College Preparatory Is Not the Equivalent of College

Dear Reader,

It’s been awhile, I know.  I feel like after such a lengthy absence I should have something really earth-shattering and mind-blowing to say, but all I have is this: students in a college preparatory school are not in college.  Obvious, right?  Perhaps not so much.

I think a lot of us who teach in private schools that market themselves as college preparatory and send their students off to some really competitive universities sometimes forget this relatively simple and obvious fact.  I include myself in this category, and I’m slightly embarrassed to admit it.  It took hearing someone else that I know who also teaches in a private high school describing her views of what it meant to teach in a college preparatory private school to really bring this home for me.  I mean no disrespect to this person at all, but I do strongly disagree with her teaching philosophy and classroom practices.  I’ll explain.

She believes that because she teaches in a school labeled “college preparatory” that she should teach and treat her high school students as much like college students as possible. To that end, she structures her entire high school class like a college class with essentially 2 major tests a term, maybe one or two other assignments, and lots of lecture.  She does not really believe in formative assessment or cross-curriculum skill development. Reading comprehension?  No, college professors don’t teach that.  The basics of good writing?  No, they should already know how to write by college.  In her mind, she is preparing them for college by teaching them as if they are in college.  I suspect that many a college professor would prefer that the students who come to them have a different kind of preparation.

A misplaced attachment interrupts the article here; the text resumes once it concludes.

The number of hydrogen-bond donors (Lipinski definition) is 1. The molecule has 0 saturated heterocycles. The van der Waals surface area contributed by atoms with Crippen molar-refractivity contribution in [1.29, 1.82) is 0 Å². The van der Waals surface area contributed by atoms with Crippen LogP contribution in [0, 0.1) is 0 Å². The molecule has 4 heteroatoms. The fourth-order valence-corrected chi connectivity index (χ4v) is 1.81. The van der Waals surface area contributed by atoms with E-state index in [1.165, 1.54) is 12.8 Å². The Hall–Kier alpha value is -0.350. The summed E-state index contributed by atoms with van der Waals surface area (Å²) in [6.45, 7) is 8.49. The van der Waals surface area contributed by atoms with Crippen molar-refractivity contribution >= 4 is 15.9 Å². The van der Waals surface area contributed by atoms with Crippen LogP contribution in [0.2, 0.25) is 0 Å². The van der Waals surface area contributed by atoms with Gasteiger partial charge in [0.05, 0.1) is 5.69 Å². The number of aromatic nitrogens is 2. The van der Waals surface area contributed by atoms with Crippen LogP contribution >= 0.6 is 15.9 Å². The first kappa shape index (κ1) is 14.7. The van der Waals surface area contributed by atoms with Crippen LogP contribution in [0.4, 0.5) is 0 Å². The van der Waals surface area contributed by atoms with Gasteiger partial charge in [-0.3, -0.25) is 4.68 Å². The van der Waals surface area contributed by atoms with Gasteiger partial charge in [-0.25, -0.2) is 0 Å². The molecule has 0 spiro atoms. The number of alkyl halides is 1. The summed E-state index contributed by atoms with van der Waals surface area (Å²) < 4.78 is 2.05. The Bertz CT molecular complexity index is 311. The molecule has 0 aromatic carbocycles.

I, too, have been guilty of mistakenly equating college preparatory with college from time to time, although never to the extreme that I just described.  I have said to my students on more than one occasion something along the lines of, “Well, in college, your professors will never do X, so I don’t do X either.”  Now, I’m not saying it’s never right to say this.  It all depends on what X is, after all.  The more I reflect on this issue, however, the more I think the less this is said the better.  I think the better response is, “College professors will never do X, so I’m going to teach you how to do X on your own.”  That’s, you know, preparation.  Nothing earth-shattering, nothing mind-blowing…just preparation.



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